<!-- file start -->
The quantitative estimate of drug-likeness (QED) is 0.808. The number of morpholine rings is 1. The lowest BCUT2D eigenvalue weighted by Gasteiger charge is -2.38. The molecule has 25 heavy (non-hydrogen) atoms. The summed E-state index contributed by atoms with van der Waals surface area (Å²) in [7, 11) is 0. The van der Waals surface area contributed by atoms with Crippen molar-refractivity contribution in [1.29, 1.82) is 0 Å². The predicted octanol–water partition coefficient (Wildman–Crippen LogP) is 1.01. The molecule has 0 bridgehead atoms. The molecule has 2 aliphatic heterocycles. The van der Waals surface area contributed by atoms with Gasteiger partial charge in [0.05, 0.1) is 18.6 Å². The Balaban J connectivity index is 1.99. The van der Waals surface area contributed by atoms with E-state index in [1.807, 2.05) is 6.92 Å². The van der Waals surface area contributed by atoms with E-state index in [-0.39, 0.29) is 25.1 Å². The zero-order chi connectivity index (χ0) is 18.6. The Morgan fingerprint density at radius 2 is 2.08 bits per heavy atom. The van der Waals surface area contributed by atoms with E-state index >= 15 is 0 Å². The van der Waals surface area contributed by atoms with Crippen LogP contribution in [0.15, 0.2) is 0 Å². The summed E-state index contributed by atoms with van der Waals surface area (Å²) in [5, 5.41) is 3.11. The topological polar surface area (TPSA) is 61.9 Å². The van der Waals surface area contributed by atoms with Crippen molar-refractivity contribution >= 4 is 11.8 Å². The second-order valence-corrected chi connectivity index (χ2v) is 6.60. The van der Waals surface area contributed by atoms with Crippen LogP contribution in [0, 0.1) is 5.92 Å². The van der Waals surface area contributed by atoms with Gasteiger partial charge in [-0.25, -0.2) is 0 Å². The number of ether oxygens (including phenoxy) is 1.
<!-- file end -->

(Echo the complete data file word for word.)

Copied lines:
The quantitative estimate of drug-likeness (QED) is 0.808. The number of morpholine rings is 1. The lowest BCUT2D eigenvalue weighted by Gasteiger charge is -2.38. The molecule has 25 heavy (non-hydrogen) atoms. The summed E-state index contributed by atoms with van der Waals surface area (Å²) in [7, 11) is 0. The van der Waals surface area contributed by atoms with Crippen molar-refractivity contribution in [1.29, 1.82) is 0 Å². The predicted octanol–water partition coefficient (Wildman–Crippen LogP) is 1.01. The molecule has 0 bridgehead atoms. The molecule has 2 aliphatic heterocycles. The van der Waals surface area contributed by atoms with Gasteiger partial charge in [0.05, 0.1) is 18.6 Å². The Balaban J connectivity index is 1.99. The van der Waals surface area contributed by atoms with E-state index in [1.807, 2.05) is 6.92 Å². The van der Waals surface area contributed by atoms with E-state index in [-0.39, 0.29) is 25.1 Å². The zero-order chi connectivity index (χ0) is 18.6. The Morgan fingerprint density at radius 2 is 2.08 bits per heavy atom. The van der Waals surface area contributed by atoms with E-state index >= 15 is 0 Å². The van der Waals surface area contributed by atoms with Crippen LogP contribution in [0.15, 0.2) is 0 Å². The summed E-state index contributed by atoms with van der Waals surface area (Å²) in [5, 5.41) is 3.11. The topological polar surface area (TPSA) is 61.9 Å². The van der Waals surface area contributed by atoms with Crippen molar-refractivity contribution >= 4 is 11.8 Å². The second-order valence-corrected chi connectivity index (χ2v) is 6.60. The van der Waals surface area contributed by atoms with Crippen LogP contribution in [0, 0.1) is 5.92 Å². The van der Waals surface area contributed by atoms with Gasteiger partial charge in [-0.25, -0.2) is 0 Å². The number of ether oxygens (including phenoxy) is 1.